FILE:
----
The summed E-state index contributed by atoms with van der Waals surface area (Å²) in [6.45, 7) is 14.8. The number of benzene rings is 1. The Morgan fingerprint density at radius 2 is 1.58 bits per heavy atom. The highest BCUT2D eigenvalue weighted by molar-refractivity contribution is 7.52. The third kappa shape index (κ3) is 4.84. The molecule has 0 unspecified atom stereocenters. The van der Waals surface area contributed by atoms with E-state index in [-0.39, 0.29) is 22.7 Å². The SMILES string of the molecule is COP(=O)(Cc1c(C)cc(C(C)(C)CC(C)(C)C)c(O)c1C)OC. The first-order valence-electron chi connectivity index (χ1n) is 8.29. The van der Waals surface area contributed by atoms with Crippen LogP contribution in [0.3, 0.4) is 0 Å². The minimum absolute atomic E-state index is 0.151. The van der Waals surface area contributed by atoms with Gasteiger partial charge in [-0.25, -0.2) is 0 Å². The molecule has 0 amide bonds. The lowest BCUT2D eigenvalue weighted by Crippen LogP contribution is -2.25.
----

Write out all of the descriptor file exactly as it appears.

The summed E-state index contributed by atoms with van der Waals surface area (Å²) in [6.45, 7) is 14.8. The number of benzene rings is 1. The Morgan fingerprint density at radius 2 is 1.58 bits per heavy atom. The highest BCUT2D eigenvalue weighted by molar-refractivity contribution is 7.52. The third kappa shape index (κ3) is 4.84. The molecule has 0 unspecified atom stereocenters. The van der Waals surface area contributed by atoms with E-state index in [-0.39, 0.29) is 22.7 Å². The SMILES string of the molecule is COP(=O)(Cc1c(C)cc(C(C)(C)CC(C)(C)C)c(O)c1C)OC. The first-order valence-electron chi connectivity index (χ1n) is 8.29. The van der Waals surface area contributed by atoms with Crippen LogP contribution in [0.3, 0.4) is 0 Å². The minimum absolute atomic E-state index is 0.151. The van der Waals surface area contributed by atoms with Gasteiger partial charge in [-0.25, -0.2) is 0 Å². The molecule has 0 amide bonds. The lowest BCUT2D eigenvalue weighted by Crippen LogP contribution is -2.25.